How to Adjust the Entries for Paid Future Accounting Periods
Original post by Craig Woodman of Demand Media
Accrued and deferred expense and income accounts can be confusing, but they are necessary. Businesses can pay large expenses in one accounting period that might not have to be paid again for several accounting periods in the future. Reporting a large expense in one accounting period may give a false impression of the business's performance for that period, either understating or overstating income and expenses. Making adjustments to the accounting books to compensate for these concerns will eliminate this problem.
Identify any expenses that a business pays that cover more than one accounting period. Examples include insurance premiums and property taxes that cover more than one accounting period. These prepaid expenses are considered assets to the business because they have been paid, but have not yet been incurred. Do the same for any sales or other revenue that has been received but not yet earned, such as deposits on services to be performed later.
Create a prepaid account on the balance sheet for each prepaid expense. For example, name an account "Prepaid Insurance" to account for unused insurance premiums. Label a liability account "Deferred Income" to reflect any sales that have been paid for but not completed with delivery of the product or service.
Credit the cash account for the amount of money that you are paying for the expense. For example, if you are paying an annual business insurance bill for $1,200, credit the cash account $1,200 to reflect the reduction of the cash account. Make a corresponding debit entry to the prepaid insurance account to increase its value by the amount of the payment.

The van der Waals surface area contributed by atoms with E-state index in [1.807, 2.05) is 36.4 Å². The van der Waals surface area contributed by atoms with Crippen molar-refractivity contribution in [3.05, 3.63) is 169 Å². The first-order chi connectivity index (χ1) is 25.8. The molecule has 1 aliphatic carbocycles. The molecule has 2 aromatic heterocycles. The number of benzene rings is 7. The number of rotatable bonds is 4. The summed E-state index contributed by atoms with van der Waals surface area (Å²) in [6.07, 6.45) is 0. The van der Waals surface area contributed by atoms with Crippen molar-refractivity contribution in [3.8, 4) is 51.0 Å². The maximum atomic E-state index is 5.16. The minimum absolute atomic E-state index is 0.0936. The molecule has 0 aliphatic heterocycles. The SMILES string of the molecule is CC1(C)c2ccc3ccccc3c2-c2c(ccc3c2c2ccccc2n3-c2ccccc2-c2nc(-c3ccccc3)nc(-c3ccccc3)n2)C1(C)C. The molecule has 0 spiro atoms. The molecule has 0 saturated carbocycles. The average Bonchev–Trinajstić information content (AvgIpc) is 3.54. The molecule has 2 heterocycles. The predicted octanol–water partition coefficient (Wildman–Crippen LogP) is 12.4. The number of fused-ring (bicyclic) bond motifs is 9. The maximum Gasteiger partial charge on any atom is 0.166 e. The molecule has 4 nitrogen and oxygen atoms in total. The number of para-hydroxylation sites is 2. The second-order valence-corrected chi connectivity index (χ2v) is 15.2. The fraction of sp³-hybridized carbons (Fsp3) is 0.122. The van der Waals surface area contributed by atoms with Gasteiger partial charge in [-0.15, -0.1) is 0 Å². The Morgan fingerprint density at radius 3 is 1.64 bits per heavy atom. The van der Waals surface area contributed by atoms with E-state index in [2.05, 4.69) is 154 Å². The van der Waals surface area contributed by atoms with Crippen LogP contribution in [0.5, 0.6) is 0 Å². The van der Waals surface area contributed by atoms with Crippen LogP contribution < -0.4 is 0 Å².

Post the correct entries to reflect depletion of the asset at the end of each accounting period. With the insurance payment in the example, in a business using a monthly accounting period, $100 is depleted, or used of the asset each month. Make a credit entry in the prepaid insurance account of $100 to reduce its balance, and make a corresponding debit entry into the insurance expense account for $100 to add the expense.
Account for deferred income the same way. If your business received a deposit of $1,000 for a service to be performed in the next accounting period, make a debit entry to the cash account to increase its value by the amount of cash received. Enter a credit to the liability account deferred income for the $1,000, increasing its value. In the next accounting period, when the sale is performed, enter a debit to the deferred Income account, and a credit to the sales account for the $1,000. The remaining amount paid at the time of service is entered into the cash and sales revenue accounts appropriately.
Tips & Warnings
- IRS.gov: Publication 532 -- Deducting Business Expenses
- Microsoft Office: About Cash Basis and Accrual Basis Accounting
- SBA.gov: Financial Statements
- Microsoft Office; What Is Accounting?; Stan Snyder
About the Author
Craig Woodman began writing professionally in 2007. Woodman's articles have been published in "Professional Distributor" magazine and in various online publications. He has written extensively on automotive issues, business, personal finance and recreational vehicles. Woodman is pursuing a Bachelor of Science in finance through online education.